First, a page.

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Simon & Schuster Canada, Inc.
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Show No Fear: A Nina Reilly Novel Kindle Edition
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Well, after finishing the book, I'm scratching my head in amazement at what a disaster this book is.
This book's promoted as a "legal thriller", but there are few thrills, and little legal maneuvering.
First of all, it's extremely unfocused. The story wanders all over the map, with no real rhyme or reason, going from murder mystery to soap opera to love triangles (multiple) to law firm politics to single-parenting to medical malpractice to child custody battles, with neither cohesion nor coherence. This book simply doesn't know WHAT it wants to be. A classic case of overreaching, trying to cover too many bases, and thereby failing at covering any of them adequately.
The Nina Reilly in this book is unrecognizable as the character we know from previous works. Granted, she's much younger, but would this woman who goes into heat any time any guy's within five feet of her turn into the legal eagle of Lake Tahoe? What is up with that?
The murder mystery itself is given very short shrift, and when the denouement finally arrived, I was astonished at how incompetently it was portrayed. I couldn't for the life of me figure out what Nina and the killer were doing. Why were they thrashing around in the surf? What happened to the killer's gun? Neither acted believably at all, nor did O'Shaughnessy regular Paul van Waggoner, a police detective in this novel working on the murders while not otherwise busy chasing every skirt in sight. I guess his preoccupation with sex must explain why he doesn't even notice the killer's car is missing when the killer leaves the scene of the final confrontation. Not much of a detective; just a hound.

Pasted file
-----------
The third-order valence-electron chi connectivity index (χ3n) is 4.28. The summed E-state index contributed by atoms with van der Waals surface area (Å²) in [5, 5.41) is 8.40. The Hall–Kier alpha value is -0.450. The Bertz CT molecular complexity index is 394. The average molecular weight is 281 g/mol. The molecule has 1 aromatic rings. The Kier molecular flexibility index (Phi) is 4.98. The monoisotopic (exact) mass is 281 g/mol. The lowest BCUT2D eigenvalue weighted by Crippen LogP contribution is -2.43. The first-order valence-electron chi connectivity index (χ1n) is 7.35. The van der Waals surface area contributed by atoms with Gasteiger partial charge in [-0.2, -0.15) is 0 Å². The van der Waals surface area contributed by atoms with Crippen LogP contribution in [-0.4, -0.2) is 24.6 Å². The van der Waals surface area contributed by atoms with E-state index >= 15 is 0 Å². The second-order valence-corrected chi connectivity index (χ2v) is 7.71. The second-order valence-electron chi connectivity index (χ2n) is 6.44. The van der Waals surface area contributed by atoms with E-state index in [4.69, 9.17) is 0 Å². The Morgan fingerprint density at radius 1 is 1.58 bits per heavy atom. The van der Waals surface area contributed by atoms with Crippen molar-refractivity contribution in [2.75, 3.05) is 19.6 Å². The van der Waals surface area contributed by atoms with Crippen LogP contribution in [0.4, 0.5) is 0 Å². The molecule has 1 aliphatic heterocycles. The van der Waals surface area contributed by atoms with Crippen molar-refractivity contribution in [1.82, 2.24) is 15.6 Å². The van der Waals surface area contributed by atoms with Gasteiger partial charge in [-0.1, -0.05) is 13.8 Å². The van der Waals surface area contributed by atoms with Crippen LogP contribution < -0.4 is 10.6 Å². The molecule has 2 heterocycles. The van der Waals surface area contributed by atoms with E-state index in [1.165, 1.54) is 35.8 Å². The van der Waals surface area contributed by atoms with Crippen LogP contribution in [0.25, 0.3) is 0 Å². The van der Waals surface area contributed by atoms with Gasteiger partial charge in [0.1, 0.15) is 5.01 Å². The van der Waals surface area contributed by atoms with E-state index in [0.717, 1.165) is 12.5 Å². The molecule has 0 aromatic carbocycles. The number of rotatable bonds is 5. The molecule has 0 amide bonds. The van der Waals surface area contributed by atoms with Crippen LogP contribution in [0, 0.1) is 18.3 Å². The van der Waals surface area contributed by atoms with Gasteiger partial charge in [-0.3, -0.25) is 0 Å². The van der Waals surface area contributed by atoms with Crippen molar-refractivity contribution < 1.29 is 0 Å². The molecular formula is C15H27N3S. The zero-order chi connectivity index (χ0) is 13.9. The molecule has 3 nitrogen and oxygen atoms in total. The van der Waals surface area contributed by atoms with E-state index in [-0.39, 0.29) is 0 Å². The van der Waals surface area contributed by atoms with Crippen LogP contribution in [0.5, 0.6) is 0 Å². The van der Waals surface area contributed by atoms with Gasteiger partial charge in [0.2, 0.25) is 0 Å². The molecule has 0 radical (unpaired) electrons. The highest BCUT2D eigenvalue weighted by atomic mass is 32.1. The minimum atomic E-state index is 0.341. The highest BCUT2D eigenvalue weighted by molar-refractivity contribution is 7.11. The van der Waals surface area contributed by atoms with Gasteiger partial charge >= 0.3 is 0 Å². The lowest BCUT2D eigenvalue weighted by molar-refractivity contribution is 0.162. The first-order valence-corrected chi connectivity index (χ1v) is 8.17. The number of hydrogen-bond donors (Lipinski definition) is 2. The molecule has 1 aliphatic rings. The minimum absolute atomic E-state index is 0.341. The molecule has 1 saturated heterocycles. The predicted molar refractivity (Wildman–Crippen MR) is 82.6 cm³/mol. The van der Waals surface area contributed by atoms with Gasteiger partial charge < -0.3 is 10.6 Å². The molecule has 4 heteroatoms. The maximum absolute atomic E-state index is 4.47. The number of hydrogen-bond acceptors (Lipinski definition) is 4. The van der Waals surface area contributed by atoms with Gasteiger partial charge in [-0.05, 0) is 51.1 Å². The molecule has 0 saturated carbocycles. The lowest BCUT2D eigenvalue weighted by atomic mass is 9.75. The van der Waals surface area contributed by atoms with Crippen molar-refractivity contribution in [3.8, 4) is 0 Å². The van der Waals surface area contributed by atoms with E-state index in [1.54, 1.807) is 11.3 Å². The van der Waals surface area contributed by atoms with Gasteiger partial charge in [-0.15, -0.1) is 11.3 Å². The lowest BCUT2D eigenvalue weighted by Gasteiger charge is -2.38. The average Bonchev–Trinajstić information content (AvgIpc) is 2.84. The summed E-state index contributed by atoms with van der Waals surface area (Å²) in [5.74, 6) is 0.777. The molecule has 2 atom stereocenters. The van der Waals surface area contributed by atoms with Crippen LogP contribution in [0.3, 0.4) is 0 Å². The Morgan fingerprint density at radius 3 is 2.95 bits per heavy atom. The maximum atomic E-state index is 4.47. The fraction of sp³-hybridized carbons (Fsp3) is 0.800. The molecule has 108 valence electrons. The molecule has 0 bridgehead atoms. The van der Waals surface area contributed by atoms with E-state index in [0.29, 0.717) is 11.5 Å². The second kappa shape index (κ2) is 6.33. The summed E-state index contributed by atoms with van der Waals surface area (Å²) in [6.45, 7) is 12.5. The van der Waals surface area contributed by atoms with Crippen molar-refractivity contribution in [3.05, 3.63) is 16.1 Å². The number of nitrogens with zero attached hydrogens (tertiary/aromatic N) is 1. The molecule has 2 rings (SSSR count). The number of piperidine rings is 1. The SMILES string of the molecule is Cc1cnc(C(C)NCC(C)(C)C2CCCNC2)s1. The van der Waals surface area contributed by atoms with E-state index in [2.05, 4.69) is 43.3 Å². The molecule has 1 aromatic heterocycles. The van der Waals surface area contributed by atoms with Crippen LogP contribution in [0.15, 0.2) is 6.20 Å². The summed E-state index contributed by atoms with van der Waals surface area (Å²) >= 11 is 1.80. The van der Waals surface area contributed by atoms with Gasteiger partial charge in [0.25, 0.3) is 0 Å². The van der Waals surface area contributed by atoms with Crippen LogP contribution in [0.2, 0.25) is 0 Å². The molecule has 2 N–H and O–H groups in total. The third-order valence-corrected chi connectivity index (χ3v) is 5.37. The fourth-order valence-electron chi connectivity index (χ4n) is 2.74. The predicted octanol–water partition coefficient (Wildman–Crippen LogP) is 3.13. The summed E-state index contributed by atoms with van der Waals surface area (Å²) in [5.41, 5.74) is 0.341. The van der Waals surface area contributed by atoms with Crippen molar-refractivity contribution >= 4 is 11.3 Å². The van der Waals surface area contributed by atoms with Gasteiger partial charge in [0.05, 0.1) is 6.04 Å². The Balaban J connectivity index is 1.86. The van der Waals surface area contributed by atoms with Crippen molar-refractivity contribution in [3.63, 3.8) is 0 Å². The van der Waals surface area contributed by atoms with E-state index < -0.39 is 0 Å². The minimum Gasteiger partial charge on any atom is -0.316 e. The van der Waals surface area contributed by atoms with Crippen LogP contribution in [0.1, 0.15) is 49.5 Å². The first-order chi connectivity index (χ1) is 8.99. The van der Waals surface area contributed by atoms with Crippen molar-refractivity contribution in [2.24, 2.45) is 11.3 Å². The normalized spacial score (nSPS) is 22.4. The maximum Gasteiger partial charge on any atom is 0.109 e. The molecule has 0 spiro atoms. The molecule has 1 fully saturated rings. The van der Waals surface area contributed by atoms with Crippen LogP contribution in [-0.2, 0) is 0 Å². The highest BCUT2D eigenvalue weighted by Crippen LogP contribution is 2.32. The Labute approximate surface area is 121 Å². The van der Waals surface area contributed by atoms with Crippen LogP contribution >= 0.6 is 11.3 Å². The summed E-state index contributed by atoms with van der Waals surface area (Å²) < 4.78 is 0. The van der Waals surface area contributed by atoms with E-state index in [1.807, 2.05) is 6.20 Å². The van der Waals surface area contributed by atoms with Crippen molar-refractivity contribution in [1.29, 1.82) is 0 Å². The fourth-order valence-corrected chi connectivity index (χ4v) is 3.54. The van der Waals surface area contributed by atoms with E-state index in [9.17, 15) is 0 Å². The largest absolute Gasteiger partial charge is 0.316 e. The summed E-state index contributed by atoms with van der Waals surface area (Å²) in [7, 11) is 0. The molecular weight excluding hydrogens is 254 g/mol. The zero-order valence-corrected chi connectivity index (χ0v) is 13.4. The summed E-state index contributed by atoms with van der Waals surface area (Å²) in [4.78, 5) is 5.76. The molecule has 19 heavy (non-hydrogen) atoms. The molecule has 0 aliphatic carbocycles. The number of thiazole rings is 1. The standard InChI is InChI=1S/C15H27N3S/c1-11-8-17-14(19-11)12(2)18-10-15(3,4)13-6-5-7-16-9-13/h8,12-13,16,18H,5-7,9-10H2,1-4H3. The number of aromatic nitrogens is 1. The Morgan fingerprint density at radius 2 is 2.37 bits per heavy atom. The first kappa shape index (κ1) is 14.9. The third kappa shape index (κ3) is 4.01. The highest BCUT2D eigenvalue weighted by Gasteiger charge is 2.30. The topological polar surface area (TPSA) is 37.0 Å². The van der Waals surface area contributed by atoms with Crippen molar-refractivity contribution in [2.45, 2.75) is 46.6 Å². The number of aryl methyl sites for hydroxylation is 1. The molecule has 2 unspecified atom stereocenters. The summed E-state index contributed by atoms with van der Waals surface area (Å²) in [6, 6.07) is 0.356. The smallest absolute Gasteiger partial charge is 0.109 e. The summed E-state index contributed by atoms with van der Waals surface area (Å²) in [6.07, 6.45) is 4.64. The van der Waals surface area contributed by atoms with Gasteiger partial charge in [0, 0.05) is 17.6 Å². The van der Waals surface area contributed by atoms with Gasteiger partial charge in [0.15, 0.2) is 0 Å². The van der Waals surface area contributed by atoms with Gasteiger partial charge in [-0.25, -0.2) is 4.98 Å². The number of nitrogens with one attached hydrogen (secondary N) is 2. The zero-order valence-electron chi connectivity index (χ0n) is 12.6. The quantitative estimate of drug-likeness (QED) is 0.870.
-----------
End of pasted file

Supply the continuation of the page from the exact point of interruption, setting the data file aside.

Unfortunately, this was a terrific premise that failed in the execution.
At the outset of the novel, Nina is a single mother in her late 20s living in Carmel-by-the-Sea, California. Working as a paralegal by day and attending law school at night, Nina already has her hands full when her ex-lover, Richard Filsen, shows up at her son's preschool and demands a paternity test. As the story progresses, she not only finds herself caught up in a fierce custody battle but also becomes embroiled in her mother's malpractice lawsuit against a corrupt acupuncturist.
To her dismay, Nina soon learns that Richard, a well-known attorney who is thoroughly unpleasant, is on the other side of that battle as well. Though she takes comfort in the fact that her firm's high-powered lawyer, Remy Sorensen, has agreed to represent her mother, events soon prove that even Sorensen's legal skills aren't enough to keep her mother safe. To make matters more complicated, Nina can't stop herself from falling for her boss, Jack McIntyre --- who just happens to be in love with the stunning Remy.